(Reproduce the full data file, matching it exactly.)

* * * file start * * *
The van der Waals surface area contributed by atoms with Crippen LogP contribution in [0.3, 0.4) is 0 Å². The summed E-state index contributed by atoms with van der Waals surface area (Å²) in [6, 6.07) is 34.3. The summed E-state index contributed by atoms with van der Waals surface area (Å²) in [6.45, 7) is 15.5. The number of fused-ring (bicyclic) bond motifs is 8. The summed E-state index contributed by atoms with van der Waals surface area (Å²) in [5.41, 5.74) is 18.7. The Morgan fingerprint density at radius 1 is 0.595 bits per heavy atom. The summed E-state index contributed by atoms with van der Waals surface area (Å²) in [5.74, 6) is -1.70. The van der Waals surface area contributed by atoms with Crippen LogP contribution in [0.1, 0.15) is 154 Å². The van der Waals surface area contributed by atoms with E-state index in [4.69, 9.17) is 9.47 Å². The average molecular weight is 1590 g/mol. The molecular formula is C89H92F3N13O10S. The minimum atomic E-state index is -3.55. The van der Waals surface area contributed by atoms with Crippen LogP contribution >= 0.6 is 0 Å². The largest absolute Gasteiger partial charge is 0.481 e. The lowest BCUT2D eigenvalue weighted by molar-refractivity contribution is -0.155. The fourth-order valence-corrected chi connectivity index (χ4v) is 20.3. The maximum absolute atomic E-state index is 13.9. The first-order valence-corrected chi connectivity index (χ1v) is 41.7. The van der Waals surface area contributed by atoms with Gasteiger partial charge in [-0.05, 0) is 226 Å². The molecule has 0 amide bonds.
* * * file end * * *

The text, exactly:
The van der Waals surface area contributed by atoms with Crippen LogP contribution in [0.3, 0.4) is 0 Å². The summed E-state index contributed by atoms with van der Waals surface area (Å²) in [6, 6.07) is 34.3. The summed E-state index contributed by atoms with van der Waals surface area (Å²) in [6.45, 7) is 15.5. The number of fused-ring (bicyclic) bond motifs is 8. The summed E-state index contributed by atoms with van der Waals surface area (Å²) in [5.41, 5.74) is 18.7. The Morgan fingerprint density at radius 1 is 0.595 bits per heavy atom. The summed E-state index contributed by atoms with van der Waals surface area (Å²) in [5.74, 6) is -1.70. The van der Waals surface area contributed by atoms with Crippen LogP contribution in [0.1, 0.15) is 154 Å². The van der Waals surface area contributed by atoms with E-state index in [4.69, 9.17) is 9.47 Å². The average molecular weight is 1590 g/mol. The molecular formula is C89H92F3N13O10S. The minimum atomic E-state index is -3.55. The van der Waals surface area contributed by atoms with Crippen LogP contribution >= 0.6 is 0 Å². The largest absolute Gasteiger partial charge is 0.481 e. The lowest BCUT2D eigenvalue weighted by molar-refractivity contribution is -0.155. The fourth-order valence-corrected chi connectivity index (χ4v) is 20.3. The maximum absolute atomic E-state index is 13.9. The first-order valence-corrected chi connectivity index (χ1v) is 41.7. The van der Waals surface area contributed by atoms with Gasteiger partial charge in [-0.05, 0) is 226 Å². The molecule has 0 amide bonds.